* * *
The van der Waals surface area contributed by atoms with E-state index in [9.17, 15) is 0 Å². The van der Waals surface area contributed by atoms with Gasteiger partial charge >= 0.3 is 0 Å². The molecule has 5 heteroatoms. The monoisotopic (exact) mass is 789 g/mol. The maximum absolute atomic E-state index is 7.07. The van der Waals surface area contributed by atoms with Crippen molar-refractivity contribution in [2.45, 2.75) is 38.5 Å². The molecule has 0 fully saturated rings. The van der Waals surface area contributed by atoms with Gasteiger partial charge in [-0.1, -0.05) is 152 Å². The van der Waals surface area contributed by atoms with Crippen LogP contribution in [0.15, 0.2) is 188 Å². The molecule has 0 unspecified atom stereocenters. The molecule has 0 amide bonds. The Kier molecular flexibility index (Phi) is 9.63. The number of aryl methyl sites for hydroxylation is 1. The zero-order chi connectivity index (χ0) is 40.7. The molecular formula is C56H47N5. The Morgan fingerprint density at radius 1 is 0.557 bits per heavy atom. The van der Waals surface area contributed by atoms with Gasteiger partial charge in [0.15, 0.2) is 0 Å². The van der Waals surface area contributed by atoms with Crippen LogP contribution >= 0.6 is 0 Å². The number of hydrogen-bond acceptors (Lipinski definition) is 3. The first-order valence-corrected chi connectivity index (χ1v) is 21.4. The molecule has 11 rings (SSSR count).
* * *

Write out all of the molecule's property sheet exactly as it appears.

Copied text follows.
The van der Waals surface area contributed by atoms with E-state index in [9.17, 15) is 0 Å². The van der Waals surface area contributed by atoms with Gasteiger partial charge >= 0.3 is 0 Å². The molecule has 5 heteroatoms. The monoisotopic (exact) mass is 789 g/mol. The maximum absolute atomic E-state index is 7.07. The van der Waals surface area contributed by atoms with Crippen molar-refractivity contribution in [2.45, 2.75) is 38.5 Å². The molecule has 0 fully saturated rings. The van der Waals surface area contributed by atoms with Gasteiger partial charge in [-0.1, -0.05) is 152 Å². The van der Waals surface area contributed by atoms with Crippen LogP contribution in [0.15, 0.2) is 188 Å². The molecule has 0 unspecified atom stereocenters. The molecule has 0 amide bonds. The Kier molecular flexibility index (Phi) is 9.63. The number of aryl methyl sites for hydroxylation is 1. The zero-order chi connectivity index (χ0) is 40.7. The molecular formula is C56H47N5. The Morgan fingerprint density at radius 1 is 0.557 bits per heavy atom. The van der Waals surface area contributed by atoms with Gasteiger partial charge in [0.15, 0.2) is 0 Å². The van der Waals surface area contributed by atoms with Crippen LogP contribution >= 0.6 is 0 Å². The number of hydrogen-bond acceptors (Lipinski definition) is 3. The first-order valence-corrected chi connectivity index (χ1v) is 21.4. The molecule has 11 rings (SSSR count).